Now let us look at the rate of translation. In the late 18th century, Urdu became the first modern South Asian language to receive a translation. By mid-1880s translations were available in another seven languages – Bengali, Gujarati, Malayalam, Pashto, Punjabi, Sindhi, and Tamil (but not in Hindi, Kannada, Kashmiri, Marathi, and Telugu). Presently, complete translations of the Quran are available in less than two dozen South Asian languages. Except Urdu (more than 150 translations), and to a lesser extent Bengali (about three dozen translations), South Asian Qurans are still conspicuous by their absence and the few translations that are available are largely unknown. Interestingly, Urdu, which is the mother tongue of less than 15 per cent of South Asian Muslims, has received more translations than all other South Asian languages put together.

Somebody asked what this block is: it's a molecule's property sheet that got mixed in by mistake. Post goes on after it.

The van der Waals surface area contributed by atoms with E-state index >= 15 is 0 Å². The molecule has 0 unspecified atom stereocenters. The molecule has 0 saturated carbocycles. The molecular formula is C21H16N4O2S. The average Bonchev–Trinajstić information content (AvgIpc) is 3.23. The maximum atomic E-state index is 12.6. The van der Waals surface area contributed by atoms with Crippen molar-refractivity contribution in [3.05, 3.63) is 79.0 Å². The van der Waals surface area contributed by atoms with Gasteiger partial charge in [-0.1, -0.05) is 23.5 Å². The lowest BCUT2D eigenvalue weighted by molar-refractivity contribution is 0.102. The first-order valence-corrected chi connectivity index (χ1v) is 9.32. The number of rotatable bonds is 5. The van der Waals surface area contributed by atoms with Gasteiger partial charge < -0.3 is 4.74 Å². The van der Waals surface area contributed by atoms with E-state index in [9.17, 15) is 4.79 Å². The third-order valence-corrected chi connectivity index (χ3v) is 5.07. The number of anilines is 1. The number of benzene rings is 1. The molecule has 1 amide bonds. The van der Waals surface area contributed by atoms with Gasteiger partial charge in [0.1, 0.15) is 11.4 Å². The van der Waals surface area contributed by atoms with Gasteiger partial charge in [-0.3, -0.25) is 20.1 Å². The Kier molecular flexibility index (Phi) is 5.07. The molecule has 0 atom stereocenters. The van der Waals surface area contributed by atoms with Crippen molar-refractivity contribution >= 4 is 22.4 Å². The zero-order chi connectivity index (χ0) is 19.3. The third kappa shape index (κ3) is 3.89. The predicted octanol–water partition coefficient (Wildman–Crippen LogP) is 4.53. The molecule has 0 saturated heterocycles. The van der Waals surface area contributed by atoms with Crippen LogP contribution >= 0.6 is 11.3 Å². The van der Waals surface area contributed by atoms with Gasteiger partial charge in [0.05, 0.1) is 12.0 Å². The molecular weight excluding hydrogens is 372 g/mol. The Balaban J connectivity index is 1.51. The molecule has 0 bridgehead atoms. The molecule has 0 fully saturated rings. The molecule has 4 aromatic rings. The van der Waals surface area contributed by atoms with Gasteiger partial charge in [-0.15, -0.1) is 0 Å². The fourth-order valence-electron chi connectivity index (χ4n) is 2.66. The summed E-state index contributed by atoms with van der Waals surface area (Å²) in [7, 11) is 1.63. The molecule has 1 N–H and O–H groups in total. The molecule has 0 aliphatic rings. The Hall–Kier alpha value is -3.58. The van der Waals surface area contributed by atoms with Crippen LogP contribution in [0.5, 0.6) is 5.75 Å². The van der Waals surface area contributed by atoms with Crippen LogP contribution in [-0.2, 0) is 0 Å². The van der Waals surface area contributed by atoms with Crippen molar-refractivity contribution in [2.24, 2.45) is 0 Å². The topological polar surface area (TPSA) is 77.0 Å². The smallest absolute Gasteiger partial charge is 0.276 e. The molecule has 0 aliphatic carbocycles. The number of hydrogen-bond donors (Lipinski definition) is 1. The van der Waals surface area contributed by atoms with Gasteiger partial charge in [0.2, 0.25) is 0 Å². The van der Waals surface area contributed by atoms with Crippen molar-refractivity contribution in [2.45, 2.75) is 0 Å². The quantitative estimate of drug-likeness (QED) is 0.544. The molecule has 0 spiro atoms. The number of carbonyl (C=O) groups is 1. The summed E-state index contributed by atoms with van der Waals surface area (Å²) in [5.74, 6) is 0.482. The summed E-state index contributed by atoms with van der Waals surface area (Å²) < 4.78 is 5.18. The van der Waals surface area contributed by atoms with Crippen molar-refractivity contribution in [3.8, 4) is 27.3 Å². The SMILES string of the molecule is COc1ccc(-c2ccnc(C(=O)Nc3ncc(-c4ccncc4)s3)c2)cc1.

I will end with an observation on the acceptability of non-Urdu translations of the Quran in South Asia. Bengali, Gujarati, Malayalam, Pashto, Punjabi, Sindhi, and Tamil were fortunate that the first translations appeared before the politicization of language and communalization of politics in the late 19th century. It is not a mere coincidence that the linguistic consciousness of Muslims, who speak these languages, is stronger than their co-religionists who speak other South Asian languages. The languages that received the first complete translation in the 20th century have indeed been far less fortunate even in terms of the acceptance of the translations of the Quran.
Vikas Kumar is Assistant Professor at Azim Premji University, Bangalore.